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American English Idioms
“Darn it!” First print usage in the Chicago Tribune on August 21, 1933
Originally referring to curses in baseball, “jinx” first appeared in print in the Chicago Daily News in 1911
Bet your bottom dollar
If you can bet your bottom dollar on something, you can be absolutely sure about it.
Two thumbs up
The American film reviewers Gene Siskel and Roger Ebert trademarked this phrase for a “must-see” movie.
First print reference (in its usual sense) from the Chicago Tribune, February 7, 1916: “If the American idea, the American hope, the American dream, and the structures which Americans have erected are not worth fighting for to maintain and protect, they were not worth fighting for to establish.”
In a New York minute
Refers to something that happens very quickly.
Batting a thousand
(from baseball) It means to do something perfectly.
A state of bliss. Aside from the name of a boat, the first known print citation referred to a radio show called Cloud Nine, produced in 1950 by WBBM and sponsored by Wrigley.
Originally a Chicago-based business, the “Junglegym” company filed a patent application for playground equipment in 1921.
A left-handed person, especially a pitcher in baseball.
A derogatory term for an intellectual. A 1918 letter from Carl Sandburg indicates that Chicago newspapermen used “egghead” to refer to highbrow editorial writers out of touch with the common man. In the 1950s, the word surged in popularity when the Adlai Stevenson was branded with the term in his unsuccessful presidential campaigns.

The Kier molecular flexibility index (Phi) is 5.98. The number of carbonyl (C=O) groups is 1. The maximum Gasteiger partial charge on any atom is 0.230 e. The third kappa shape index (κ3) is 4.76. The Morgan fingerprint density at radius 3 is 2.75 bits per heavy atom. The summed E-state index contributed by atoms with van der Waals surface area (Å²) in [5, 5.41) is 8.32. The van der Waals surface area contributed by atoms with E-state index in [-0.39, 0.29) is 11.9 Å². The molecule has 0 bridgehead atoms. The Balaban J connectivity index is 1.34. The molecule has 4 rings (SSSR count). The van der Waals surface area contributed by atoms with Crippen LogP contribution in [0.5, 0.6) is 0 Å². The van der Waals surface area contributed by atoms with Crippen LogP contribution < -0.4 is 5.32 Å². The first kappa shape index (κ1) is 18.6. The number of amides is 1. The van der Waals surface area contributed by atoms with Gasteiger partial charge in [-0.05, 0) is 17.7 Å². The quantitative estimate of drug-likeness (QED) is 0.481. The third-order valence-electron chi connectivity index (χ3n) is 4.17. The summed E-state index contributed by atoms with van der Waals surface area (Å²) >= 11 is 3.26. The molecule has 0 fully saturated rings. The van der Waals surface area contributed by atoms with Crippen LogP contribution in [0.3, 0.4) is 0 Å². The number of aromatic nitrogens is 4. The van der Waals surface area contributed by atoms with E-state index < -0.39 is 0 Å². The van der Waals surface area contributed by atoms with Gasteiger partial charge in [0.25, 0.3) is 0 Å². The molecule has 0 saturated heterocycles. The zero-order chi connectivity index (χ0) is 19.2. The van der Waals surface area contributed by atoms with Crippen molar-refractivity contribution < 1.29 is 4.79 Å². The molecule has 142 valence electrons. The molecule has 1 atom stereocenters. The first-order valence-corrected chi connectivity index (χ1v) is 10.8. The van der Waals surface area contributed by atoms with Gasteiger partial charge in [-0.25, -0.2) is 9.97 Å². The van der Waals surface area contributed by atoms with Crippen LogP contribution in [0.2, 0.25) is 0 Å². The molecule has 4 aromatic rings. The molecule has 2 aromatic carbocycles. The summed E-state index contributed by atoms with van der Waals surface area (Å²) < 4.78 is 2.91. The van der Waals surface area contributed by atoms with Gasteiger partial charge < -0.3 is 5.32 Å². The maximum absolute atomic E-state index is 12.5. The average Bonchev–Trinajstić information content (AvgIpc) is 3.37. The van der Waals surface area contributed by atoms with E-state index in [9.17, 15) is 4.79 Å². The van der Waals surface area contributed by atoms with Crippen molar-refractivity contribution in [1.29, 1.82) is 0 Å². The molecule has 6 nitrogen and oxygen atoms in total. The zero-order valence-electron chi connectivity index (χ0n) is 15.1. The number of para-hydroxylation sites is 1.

An extremely tall building. First print usage, 1888: Chicago Inter-Ocean newspaper
Refers to Washington D.C. and its environs located inside the 495 Interstate which encircles it. “Inside the Beltway” refers not only to the area, but to politics in the U.S. Capitol in general.
Refers to the government of the USA.
(from American football) An armchair quarterback is someone who offers advice, especially about football, but never shows that they could actually do any better.
Slow as molasses in January
To be extremely slow. Molasses is thick syrup produced, generally in the south of the U.S., from sugar cane or beets.
A politician, no longer eligible for re-election, serving in the twilight period of their term in office.
First appeared in print in 1914 in the Des Moines Daily News. It originally meant to speak plainly as in “calling a spade a spade.” But, it evolved to mean a plain, no-frills approach to giving up an addictive substance such as alcohol.
If someone is whistling Dixie, they talk about things in a more positive way than the reality. Dixieland also refers to the Southern U.S.